Nick Mason Reveals Deleting Paul McCartney’s Vocals In Pink Floyd Song

via @TODAY | YouTube

During a recent interview with The Sun, Pink Floyd drummer Nick Mason shared an interesting anecdote about Paul McCartney and his wife Linda almost singing to one of Pink Floyd’s hits. In 1970s, Abbey Road was a busy recording studio where both Pink Floyd and the McCartney family were known to frequent.

The creation of ‘The Dark Side of the Moon’ was both enjoyable and challenging for the band, with Roger Waters leading the way creatively. It’s not surprising that Waters often took most of the credit, but Nick Mason had some doubts about one particular aspect of the album. Specifically, Mason claimed he was responsible for adding the sound of pre-decimal coins to the track ‘Money,’ but Waters took credit for it. Mason and Waters would often debate who actually came up with the idea, but Mason remained convinced he was the originator.

Mason then went on to discuss the recording of ‘Money,’ revealing that Paul and Linda McCartney were almost featured in the song during the section with various voice snippets. However, the decision was made not to use their voices because they were too recognizable.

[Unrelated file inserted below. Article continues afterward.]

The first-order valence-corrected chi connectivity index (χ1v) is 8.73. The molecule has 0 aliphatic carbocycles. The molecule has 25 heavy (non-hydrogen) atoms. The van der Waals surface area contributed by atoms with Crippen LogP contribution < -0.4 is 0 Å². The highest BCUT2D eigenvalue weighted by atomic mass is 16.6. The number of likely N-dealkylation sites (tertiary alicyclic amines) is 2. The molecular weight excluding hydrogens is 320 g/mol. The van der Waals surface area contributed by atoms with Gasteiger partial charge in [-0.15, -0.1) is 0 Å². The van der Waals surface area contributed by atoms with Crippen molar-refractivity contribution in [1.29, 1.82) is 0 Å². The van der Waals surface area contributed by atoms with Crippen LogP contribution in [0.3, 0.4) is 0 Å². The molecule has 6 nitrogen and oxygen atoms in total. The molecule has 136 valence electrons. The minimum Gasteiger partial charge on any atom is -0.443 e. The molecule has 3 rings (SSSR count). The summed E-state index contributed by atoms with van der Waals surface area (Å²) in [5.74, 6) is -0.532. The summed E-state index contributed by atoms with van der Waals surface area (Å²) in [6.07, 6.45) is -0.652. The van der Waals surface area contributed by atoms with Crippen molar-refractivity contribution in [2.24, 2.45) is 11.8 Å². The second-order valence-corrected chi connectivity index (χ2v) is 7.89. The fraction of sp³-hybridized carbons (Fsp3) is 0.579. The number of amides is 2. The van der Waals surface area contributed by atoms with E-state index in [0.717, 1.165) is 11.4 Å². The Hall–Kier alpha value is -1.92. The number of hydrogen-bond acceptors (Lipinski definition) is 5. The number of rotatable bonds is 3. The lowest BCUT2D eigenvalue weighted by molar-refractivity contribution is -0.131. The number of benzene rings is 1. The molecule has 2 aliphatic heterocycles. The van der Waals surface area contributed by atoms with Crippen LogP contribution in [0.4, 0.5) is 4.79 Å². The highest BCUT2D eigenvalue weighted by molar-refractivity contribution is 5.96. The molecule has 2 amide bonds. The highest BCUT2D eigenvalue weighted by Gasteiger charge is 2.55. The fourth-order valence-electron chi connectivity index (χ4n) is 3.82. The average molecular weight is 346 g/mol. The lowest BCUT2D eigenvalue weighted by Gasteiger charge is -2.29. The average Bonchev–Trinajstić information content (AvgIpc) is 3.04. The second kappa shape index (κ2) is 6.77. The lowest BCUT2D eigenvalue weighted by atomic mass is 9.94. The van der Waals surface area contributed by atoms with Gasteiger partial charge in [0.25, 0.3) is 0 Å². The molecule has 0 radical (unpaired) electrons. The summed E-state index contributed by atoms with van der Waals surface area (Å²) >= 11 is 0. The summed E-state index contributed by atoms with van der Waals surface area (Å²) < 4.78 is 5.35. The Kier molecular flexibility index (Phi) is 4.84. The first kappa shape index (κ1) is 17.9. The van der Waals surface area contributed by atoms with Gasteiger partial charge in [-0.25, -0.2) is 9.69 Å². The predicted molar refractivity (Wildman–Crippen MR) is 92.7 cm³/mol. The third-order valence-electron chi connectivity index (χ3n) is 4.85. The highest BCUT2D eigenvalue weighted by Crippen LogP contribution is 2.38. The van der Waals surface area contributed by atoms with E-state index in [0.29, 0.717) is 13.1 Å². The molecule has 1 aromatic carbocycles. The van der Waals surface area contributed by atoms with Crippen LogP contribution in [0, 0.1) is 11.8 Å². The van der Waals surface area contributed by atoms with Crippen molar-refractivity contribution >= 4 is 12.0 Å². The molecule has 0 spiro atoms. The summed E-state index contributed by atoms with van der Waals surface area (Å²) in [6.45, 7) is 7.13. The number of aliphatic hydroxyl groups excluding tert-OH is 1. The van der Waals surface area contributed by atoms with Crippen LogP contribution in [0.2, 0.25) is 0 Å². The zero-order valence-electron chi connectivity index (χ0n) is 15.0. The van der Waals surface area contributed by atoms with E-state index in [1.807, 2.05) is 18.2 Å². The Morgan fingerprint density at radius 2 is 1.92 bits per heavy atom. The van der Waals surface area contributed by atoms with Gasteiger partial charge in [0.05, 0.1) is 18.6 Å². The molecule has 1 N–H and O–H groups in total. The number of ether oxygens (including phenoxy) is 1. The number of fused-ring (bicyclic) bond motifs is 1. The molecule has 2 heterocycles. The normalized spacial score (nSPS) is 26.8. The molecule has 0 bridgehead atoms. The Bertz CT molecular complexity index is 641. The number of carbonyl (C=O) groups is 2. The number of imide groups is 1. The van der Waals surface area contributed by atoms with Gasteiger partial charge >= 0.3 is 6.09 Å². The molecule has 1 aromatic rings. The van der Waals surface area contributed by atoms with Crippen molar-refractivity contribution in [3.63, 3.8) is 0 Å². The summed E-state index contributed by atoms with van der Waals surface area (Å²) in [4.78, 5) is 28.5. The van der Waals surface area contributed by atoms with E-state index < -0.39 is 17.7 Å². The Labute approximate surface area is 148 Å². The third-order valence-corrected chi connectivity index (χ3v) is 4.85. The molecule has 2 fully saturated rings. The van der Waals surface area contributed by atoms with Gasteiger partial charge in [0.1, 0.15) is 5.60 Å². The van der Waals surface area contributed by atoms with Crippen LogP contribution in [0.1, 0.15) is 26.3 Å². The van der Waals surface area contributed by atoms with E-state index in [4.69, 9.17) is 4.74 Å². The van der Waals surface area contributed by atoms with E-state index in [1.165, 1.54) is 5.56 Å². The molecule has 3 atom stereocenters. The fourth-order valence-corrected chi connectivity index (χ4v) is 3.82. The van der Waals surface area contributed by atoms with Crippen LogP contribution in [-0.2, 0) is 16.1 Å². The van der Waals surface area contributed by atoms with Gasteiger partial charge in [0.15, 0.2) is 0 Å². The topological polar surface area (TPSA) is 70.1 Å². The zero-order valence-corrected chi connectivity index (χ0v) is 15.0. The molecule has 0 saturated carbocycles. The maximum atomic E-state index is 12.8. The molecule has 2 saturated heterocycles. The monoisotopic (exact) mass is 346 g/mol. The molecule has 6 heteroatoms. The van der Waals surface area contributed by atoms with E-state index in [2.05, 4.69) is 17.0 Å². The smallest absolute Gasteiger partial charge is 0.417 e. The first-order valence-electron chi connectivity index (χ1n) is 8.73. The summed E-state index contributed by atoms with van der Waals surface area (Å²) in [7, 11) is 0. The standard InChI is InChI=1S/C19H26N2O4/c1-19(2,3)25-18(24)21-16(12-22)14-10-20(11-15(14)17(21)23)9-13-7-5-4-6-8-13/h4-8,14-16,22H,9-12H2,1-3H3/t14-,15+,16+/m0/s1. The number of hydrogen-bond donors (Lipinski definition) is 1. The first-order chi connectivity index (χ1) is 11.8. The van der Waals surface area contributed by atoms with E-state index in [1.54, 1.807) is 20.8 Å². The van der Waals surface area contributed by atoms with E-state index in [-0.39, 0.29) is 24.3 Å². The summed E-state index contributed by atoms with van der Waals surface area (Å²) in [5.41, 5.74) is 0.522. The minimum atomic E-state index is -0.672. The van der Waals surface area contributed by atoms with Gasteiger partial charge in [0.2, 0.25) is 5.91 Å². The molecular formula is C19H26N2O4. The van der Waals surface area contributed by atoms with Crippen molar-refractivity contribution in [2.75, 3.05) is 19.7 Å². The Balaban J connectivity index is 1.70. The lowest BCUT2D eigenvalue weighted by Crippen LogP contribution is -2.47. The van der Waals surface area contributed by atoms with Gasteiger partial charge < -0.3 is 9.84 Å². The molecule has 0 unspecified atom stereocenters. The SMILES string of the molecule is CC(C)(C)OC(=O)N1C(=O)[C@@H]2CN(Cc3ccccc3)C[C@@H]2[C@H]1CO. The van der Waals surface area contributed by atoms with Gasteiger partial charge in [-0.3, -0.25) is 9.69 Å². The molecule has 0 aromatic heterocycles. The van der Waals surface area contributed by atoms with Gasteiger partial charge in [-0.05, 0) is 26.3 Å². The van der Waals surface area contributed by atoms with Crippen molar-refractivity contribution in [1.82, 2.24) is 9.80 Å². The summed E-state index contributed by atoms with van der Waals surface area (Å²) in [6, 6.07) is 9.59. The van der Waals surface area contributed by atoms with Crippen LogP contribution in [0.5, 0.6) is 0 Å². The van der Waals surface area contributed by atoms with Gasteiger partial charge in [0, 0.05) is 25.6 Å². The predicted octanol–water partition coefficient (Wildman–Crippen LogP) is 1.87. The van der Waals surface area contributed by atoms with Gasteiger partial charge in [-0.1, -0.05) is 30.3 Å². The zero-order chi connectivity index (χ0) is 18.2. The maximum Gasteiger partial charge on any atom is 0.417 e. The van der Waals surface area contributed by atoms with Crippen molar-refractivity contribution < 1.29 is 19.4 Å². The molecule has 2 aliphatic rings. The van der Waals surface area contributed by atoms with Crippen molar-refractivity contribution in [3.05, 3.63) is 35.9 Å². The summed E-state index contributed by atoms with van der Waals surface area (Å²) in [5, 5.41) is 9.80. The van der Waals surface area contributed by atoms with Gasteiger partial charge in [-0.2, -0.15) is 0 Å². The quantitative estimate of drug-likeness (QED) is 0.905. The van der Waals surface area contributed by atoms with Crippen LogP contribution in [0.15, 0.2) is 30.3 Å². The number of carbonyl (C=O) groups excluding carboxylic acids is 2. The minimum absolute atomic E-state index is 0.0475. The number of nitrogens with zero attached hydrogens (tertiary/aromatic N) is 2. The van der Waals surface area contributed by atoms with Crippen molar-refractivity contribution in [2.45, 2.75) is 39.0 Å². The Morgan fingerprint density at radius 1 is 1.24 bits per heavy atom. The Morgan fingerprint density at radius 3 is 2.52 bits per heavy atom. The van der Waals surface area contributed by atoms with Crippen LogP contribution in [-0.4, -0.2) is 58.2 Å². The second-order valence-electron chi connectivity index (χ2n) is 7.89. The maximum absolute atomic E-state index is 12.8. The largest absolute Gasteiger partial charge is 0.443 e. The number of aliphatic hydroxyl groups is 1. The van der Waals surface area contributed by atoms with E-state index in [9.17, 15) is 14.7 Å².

The drummer of Pink Floyd talked about his disagreements with Waters and the possibility of featuring Paul McCartney in one of their songs.

“Well, Roger and I discuss this [taking credit for the coil sounds] at length almost every time we meet, but I definitely made it, yes!

[He continues by discussing how the McCartneys’ voices almost made it into ‘Money’] But they were too distinctive. We didn’t want people to pick up on a celebrity element. Interestingly enough, Henry McCullough [Wings guitarist] and his wife were used on our record.”

While it would have been interesting to have the McCartneys make a cameo appearance on “The Dark Side of the Moon,” Pink Floyd ultimately decided against it. They felt that having well-known rock stars featured on the track “Money” would distract from the song’s message about capitalism and overshadow its anti-capitalist lyrics.